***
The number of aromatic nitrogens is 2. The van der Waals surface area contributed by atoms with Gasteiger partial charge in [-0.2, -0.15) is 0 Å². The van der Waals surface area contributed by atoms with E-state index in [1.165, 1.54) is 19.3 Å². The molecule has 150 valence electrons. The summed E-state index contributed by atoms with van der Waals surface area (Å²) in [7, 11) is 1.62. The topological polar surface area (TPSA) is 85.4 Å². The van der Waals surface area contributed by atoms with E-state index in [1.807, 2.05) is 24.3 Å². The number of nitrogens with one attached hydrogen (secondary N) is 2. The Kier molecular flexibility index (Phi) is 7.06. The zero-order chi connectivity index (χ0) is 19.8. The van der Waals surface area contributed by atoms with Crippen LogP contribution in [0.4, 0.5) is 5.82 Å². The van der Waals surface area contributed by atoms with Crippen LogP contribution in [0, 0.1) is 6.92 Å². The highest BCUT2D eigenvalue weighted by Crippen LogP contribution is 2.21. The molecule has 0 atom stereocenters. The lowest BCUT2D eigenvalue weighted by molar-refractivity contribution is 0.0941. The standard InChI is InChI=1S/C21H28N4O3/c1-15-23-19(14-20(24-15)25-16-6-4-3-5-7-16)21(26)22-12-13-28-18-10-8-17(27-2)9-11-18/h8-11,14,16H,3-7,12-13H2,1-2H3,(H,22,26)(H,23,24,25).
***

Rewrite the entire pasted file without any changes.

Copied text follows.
The number of aromatic nitrogens is 2. The van der Waals surface area contributed by atoms with Gasteiger partial charge in [-0.2, -0.15) is 0 Å². The van der Waals surface area contributed by atoms with E-state index in [1.165, 1.54) is 19.3 Å². The molecule has 150 valence electrons. The summed E-state index contributed by atoms with van der Waals surface area (Å²) in [7, 11) is 1.62. The topological polar surface area (TPSA) is 85.4 Å². The van der Waals surface area contributed by atoms with E-state index in [1.807, 2.05) is 24.3 Å². The number of nitrogens with one attached hydrogen (secondary N) is 2. The Kier molecular flexibility index (Phi) is 7.06. The zero-order chi connectivity index (χ0) is 19.8. The van der Waals surface area contributed by atoms with Crippen LogP contribution in [0.4, 0.5) is 5.82 Å². The van der Waals surface area contributed by atoms with Crippen LogP contribution in [0, 0.1) is 6.92 Å². The highest BCUT2D eigenvalue weighted by Crippen LogP contribution is 2.21. The molecule has 0 atom stereocenters. The lowest BCUT2D eigenvalue weighted by molar-refractivity contribution is 0.0941. The standard InChI is InChI=1S/C21H28N4O3/c1-15-23-19(14-20(24-15)25-16-6-4-3-5-7-16)21(26)22-12-13-28-18-10-8-17(27-2)9-11-18/h8-11,14,16H,3-7,12-13H2,1-2H3,(H,22,26)(H,23,24,25).